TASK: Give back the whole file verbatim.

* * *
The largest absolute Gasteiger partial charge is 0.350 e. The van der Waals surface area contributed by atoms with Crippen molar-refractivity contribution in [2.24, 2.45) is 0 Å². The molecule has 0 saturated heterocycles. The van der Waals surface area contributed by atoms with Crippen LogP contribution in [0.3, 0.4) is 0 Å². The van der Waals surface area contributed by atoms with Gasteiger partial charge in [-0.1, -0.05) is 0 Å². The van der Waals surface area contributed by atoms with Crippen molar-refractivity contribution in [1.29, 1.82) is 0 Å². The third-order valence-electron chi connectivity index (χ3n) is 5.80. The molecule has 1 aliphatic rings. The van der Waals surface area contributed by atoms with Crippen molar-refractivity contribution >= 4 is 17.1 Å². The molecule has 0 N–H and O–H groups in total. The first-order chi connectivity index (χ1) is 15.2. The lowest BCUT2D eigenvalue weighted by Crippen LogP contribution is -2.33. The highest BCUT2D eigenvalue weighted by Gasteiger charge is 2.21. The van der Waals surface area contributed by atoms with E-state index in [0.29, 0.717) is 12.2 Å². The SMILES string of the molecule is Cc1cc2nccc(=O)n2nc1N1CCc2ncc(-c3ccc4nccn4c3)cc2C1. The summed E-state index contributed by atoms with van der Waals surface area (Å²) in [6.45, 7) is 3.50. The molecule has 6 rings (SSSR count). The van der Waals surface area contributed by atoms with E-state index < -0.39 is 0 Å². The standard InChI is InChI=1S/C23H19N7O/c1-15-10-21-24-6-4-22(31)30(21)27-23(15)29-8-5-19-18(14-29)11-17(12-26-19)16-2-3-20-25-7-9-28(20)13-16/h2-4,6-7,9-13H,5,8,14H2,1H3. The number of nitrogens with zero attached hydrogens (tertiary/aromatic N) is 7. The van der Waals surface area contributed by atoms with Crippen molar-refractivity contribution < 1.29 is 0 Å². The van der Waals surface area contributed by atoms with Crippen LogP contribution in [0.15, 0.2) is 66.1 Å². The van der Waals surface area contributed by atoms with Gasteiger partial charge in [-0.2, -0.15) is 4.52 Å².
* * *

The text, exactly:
The largest absolute Gasteiger partial charge is 0.350 e. The van der Waals surface area contributed by atoms with Crippen molar-refractivity contribution in [2.24, 2.45) is 0 Å². The molecule has 0 saturated heterocycles. The van der Waals surface area contributed by atoms with Crippen LogP contribution in [0.3, 0.4) is 0 Å². The van der Waals surface area contributed by atoms with Gasteiger partial charge in [-0.1, -0.05) is 0 Å². The van der Waals surface area contributed by atoms with Crippen molar-refractivity contribution in [1.29, 1.82) is 0 Å². The third-order valence-electron chi connectivity index (χ3n) is 5.80. The molecule has 1 aliphatic rings. The van der Waals surface area contributed by atoms with Crippen molar-refractivity contribution >= 4 is 17.1 Å². The molecule has 0 N–H and O–H groups in total. The first-order chi connectivity index (χ1) is 15.2. The lowest BCUT2D eigenvalue weighted by Crippen LogP contribution is -2.33. The highest BCUT2D eigenvalue weighted by Gasteiger charge is 2.21. The van der Waals surface area contributed by atoms with E-state index in [0.29, 0.717) is 12.2 Å². The SMILES string of the molecule is Cc1cc2nccc(=O)n2nc1N1CCc2ncc(-c3ccc4nccn4c3)cc2C1. The summed E-state index contributed by atoms with van der Waals surface area (Å²) in [6.45, 7) is 3.50. The molecule has 6 rings (SSSR count). The van der Waals surface area contributed by atoms with E-state index < -0.39 is 0 Å². The standard InChI is InChI=1S/C23H19N7O/c1-15-10-21-24-6-4-22(31)30(21)27-23(15)29-8-5-19-18(14-29)11-17(12-26-19)16-2-3-20-25-7-9-28(20)13-16/h2-4,6-7,9-13H,5,8,14H2,1H3. The number of nitrogens with zero attached hydrogens (tertiary/aromatic N) is 7. The van der Waals surface area contributed by atoms with Crippen molar-refractivity contribution < 1.29 is 0 Å². The van der Waals surface area contributed by atoms with Crippen LogP contribution in [0.15, 0.2) is 66.1 Å². The van der Waals surface area contributed by atoms with Gasteiger partial charge in [-0.2, -0.15) is 4.52 Å².